Cubist Pharmaceuticals Deal Seen Sales Ticket: Real M&A
Cubist Pharmaceuticals Inc. (CBST)’s best hope for achieving a goal of more than doubling revenue is to pursue its biggest acquisition.
Cubist, the maker of products used in hospitals to treat bacterial infections, is aiming to reach $2 billion in annual revenue by 2017. Analysts are projecting that the Lexington, Massachusetts-based company will fall short of the target by about 23 percent, according to data compiled by Bloomberg. At the same time, the drug accounting for most of its sales faces generic competition as soon as 2018, Royal Bank of Canada said.
The $2.8 billion company, with at least three new therapies in the pipeline, still will need to use its $897 million in cash to buy a drugmaker such as Optimer Pharmaceuticals Inc. (OPTR) or Cadence Pharmaceuticals Inc. (CADX), said Robert W. Baird & Co. A takeover of either would top Cubist’s largest deals for Calixa Therapeutics Inc. and Adolor Corp., data compiled by Bloomberg show. Cantor Fitzgerald LP says it also could look to smaller targets Trius Therapeutics Inc. or Cempra Inc. (CEMP) to add to its antibiotics portfolio.
Even with Cubist’s products in development, “it still leaves a gap,” Adnan Butt, a San Francisco-based analyst for RBC, said in a telephone interview. “That gap will need to be filled by both internal and external products. Its balance sheet is decent enough. It has a lot of firepower.”
Cubist Chief Executive Officer Michael Bonney, responding to questions about the company’s need to make an acquisition, indicated yesterday that he would consider doing a deal to buttress the drugmaker’s lineup and boost sales.
“We can’t take the known world and get to $2 billion. There’s a gap,” Bonney said yesterday in an interview at the JPMorgan Chase & Co. health-care conference in San Francisco. “We will be using the balance sheet to fill that gap.”
Bonney said future deals would likely seek products in the hospital and acute-care market. He declined to comment on specific targets.
Cubist told investors last June that it expects to reach $2 billion in annual revenue, earn $700 million in profit and have four products in late-stage clinical trials by the end of 2017.
The company announced preliminary 2012 sales yesterday of about $926 million, 93 percent of which came from the antibiotic Cubicin. The drug targets methicillin-resistant Staphylococcus aureus, the superbug better known as MRSA, which can cause life- threatening skin infections, typically acquired in hospitals. Patents protecting Cubicin are set to expire from 2016 to 2028.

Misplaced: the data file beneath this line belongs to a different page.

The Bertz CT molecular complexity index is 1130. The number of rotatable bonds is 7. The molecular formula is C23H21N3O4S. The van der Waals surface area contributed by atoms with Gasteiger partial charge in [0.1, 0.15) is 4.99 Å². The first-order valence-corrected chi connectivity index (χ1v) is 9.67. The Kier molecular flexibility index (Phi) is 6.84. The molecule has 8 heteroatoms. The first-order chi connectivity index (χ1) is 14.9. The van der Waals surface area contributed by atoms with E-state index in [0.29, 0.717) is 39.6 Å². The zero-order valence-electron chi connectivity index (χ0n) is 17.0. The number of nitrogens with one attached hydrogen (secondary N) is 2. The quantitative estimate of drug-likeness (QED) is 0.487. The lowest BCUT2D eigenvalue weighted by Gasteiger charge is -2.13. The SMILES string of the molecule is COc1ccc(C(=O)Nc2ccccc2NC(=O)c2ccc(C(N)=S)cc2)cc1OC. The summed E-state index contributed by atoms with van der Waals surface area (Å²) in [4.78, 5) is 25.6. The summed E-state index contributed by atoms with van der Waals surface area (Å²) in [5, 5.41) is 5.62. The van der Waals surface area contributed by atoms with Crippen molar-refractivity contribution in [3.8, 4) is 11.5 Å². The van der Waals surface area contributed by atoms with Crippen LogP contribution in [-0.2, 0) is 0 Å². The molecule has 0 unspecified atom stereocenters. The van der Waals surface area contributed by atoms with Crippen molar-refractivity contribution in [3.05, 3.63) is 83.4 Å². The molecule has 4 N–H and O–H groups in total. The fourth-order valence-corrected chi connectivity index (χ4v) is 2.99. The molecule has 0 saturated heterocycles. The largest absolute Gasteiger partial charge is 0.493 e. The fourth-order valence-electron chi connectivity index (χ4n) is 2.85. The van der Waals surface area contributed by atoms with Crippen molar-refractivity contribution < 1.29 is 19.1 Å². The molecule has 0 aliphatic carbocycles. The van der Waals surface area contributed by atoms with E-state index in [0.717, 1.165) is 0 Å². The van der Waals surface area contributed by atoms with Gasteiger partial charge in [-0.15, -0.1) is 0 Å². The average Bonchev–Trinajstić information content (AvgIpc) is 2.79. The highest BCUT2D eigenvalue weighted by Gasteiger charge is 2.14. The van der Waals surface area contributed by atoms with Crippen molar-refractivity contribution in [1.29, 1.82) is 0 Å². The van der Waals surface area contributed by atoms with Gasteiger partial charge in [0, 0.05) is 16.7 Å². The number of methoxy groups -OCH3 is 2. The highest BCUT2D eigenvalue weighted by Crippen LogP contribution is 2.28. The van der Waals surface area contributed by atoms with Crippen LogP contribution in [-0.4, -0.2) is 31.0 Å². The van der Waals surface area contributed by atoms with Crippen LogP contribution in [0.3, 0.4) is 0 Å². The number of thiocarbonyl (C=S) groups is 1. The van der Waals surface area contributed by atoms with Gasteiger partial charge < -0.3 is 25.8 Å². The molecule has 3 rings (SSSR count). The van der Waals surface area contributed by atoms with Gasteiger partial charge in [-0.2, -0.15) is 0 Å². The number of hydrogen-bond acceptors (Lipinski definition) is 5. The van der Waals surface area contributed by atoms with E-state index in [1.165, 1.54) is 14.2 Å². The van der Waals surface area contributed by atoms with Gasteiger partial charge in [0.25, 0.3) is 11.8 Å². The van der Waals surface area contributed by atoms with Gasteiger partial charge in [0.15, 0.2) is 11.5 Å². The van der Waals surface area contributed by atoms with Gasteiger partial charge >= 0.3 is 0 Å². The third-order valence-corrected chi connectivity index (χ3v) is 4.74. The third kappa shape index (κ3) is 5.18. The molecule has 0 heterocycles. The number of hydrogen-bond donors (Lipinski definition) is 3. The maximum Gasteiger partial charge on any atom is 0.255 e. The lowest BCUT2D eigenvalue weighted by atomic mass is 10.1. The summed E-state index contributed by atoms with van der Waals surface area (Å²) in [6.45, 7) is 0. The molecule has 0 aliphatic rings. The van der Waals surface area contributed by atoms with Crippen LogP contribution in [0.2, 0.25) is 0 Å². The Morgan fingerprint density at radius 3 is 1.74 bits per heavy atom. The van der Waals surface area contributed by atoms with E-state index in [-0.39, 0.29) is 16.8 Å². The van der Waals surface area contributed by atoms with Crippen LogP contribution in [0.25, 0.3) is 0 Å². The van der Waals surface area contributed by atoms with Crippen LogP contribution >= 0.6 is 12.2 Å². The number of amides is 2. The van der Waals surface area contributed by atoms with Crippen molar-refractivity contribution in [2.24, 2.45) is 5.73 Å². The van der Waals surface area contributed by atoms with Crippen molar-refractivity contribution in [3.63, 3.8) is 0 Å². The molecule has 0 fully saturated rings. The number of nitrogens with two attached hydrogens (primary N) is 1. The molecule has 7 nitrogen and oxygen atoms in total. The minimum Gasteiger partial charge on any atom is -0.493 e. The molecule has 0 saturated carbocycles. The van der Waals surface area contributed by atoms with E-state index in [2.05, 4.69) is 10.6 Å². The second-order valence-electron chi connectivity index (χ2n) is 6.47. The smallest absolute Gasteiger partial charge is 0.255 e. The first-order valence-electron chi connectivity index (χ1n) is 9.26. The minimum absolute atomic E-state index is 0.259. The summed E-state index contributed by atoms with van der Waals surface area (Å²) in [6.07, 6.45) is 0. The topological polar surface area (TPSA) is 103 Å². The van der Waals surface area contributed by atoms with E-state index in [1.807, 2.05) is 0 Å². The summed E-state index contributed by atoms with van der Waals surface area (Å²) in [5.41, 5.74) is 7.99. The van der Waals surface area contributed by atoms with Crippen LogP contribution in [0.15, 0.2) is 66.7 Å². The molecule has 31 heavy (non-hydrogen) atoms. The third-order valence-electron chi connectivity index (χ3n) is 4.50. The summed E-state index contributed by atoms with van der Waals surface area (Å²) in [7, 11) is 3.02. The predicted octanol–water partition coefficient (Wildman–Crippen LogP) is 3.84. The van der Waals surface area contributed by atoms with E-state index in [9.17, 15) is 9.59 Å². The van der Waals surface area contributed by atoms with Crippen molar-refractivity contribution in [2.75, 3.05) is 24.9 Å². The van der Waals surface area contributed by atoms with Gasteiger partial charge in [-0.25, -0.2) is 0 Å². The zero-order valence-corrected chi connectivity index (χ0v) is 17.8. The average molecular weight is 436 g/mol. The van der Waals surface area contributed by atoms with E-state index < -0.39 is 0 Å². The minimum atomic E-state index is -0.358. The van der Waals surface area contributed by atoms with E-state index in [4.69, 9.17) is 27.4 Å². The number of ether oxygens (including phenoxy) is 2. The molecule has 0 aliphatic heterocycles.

Cubist gained CXA-201, an antibiotic in late-stage clinical trials, after it agreed to buy Calixa Therapeutics in 2009 for $92.5 million in cash, plus potential milestone payments of as much as $310 million.
The company added Entereg, a therapy to speed up recovery after bowel-resection surgery, after it agreed to buy Adolor in 2011 for about $190 million, or as much as $415 million including the company’s net cash and a contingent payment right based on drug approvals and commercialization. Entereg sales were $40.2 million last year.
Irina Rivkind, a New York-based analyst with Cantor Fitzgerald, estimates that about $700 million, or 35 percent of the sales goal will need to come from acquisitions. She projects Cubicin and Entereg together will generate just $1.1 billion by 2017 and that another $200 million will come from its products that are still in development.
“Cubist needs to continue growing its base business, further develop its pipeline, but more importantly, it needs to make an acquisition,” Rivkind said in an e-mail. “Management has readily admitted that it will need to pursue M&A.”
Optimer and Cadence are among the most logical targets for Cubist, Brian Skorney, a New York-based analyst for Baird, wrote in a note to clients last week.
“We expect the company to acquire additional development- stage or early commercial-stage products that complement the hospital-based focus,” he wrote. “Depending on valuation, we see a number of options that could make sense.”
Optimer makes Dificid, an antibiotic that won approval in 2011 to treat a deadly bacterium linked to intestinal infections often caught in hospitals. The $497 million company and Cubist jointly market the drug to U.S. health-care providers under an agreement that expires this year.